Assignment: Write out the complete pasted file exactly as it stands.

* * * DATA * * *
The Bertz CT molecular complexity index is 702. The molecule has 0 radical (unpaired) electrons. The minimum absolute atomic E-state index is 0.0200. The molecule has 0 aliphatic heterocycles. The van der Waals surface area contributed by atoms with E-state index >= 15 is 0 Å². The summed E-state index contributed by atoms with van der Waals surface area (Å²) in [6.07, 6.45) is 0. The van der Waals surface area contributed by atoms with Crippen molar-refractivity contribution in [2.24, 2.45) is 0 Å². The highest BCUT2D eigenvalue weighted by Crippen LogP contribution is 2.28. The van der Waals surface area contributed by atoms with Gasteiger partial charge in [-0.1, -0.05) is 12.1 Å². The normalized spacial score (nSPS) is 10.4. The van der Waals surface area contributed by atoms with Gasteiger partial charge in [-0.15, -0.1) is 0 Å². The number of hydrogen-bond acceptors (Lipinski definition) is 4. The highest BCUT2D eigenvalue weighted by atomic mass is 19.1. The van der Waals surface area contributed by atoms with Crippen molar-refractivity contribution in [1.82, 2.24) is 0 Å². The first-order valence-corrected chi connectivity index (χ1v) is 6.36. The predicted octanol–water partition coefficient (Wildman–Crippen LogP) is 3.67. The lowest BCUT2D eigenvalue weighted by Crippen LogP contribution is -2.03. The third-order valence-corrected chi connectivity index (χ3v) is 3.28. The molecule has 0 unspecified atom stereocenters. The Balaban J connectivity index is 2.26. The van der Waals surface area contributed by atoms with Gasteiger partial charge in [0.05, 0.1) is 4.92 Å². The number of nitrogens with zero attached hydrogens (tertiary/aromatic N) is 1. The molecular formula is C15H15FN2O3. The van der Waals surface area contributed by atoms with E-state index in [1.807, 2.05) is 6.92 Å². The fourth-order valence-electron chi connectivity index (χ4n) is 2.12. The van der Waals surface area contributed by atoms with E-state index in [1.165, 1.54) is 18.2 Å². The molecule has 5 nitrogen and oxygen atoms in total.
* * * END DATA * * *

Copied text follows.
The Bertz CT molecular complexity index is 702. The molecule has 0 radical (unpaired) electrons. The minimum absolute atomic E-state index is 0.0200. The molecule has 0 aliphatic heterocycles. The van der Waals surface area contributed by atoms with E-state index >= 15 is 0 Å². The summed E-state index contributed by atoms with van der Waals surface area (Å²) in [6.07, 6.45) is 0. The van der Waals surface area contributed by atoms with Crippen molar-refractivity contribution in [2.24, 2.45) is 0 Å². The highest BCUT2D eigenvalue weighted by Crippen LogP contribution is 2.28. The van der Waals surface area contributed by atoms with Gasteiger partial charge in [-0.1, -0.05) is 12.1 Å². The normalized spacial score (nSPS) is 10.4. The van der Waals surface area contributed by atoms with Gasteiger partial charge in [-0.15, -0.1) is 0 Å². The number of hydrogen-bond acceptors (Lipinski definition) is 4. The highest BCUT2D eigenvalue weighted by atomic mass is 19.1. The van der Waals surface area contributed by atoms with Crippen molar-refractivity contribution in [1.82, 2.24) is 0 Å². The first-order valence-corrected chi connectivity index (χ1v) is 6.36. The predicted octanol–water partition coefficient (Wildman–Crippen LogP) is 3.67. The lowest BCUT2D eigenvalue weighted by Crippen LogP contribution is -2.03. The third-order valence-corrected chi connectivity index (χ3v) is 3.28. The molecule has 0 unspecified atom stereocenters. The Balaban J connectivity index is 2.26. The van der Waals surface area contributed by atoms with Gasteiger partial charge in [0.05, 0.1) is 4.92 Å². The number of nitrogens with zero attached hydrogens (tertiary/aromatic N) is 1. The molecular formula is C15H15FN2O3. The van der Waals surface area contributed by atoms with E-state index in [1.807, 2.05) is 6.92 Å². The fourth-order valence-electron chi connectivity index (χ4n) is 2.12. The van der Waals surface area contributed by atoms with E-state index in [1.165, 1.54) is 18.2 Å². The molecule has 5 nitrogen and oxygen atoms in total.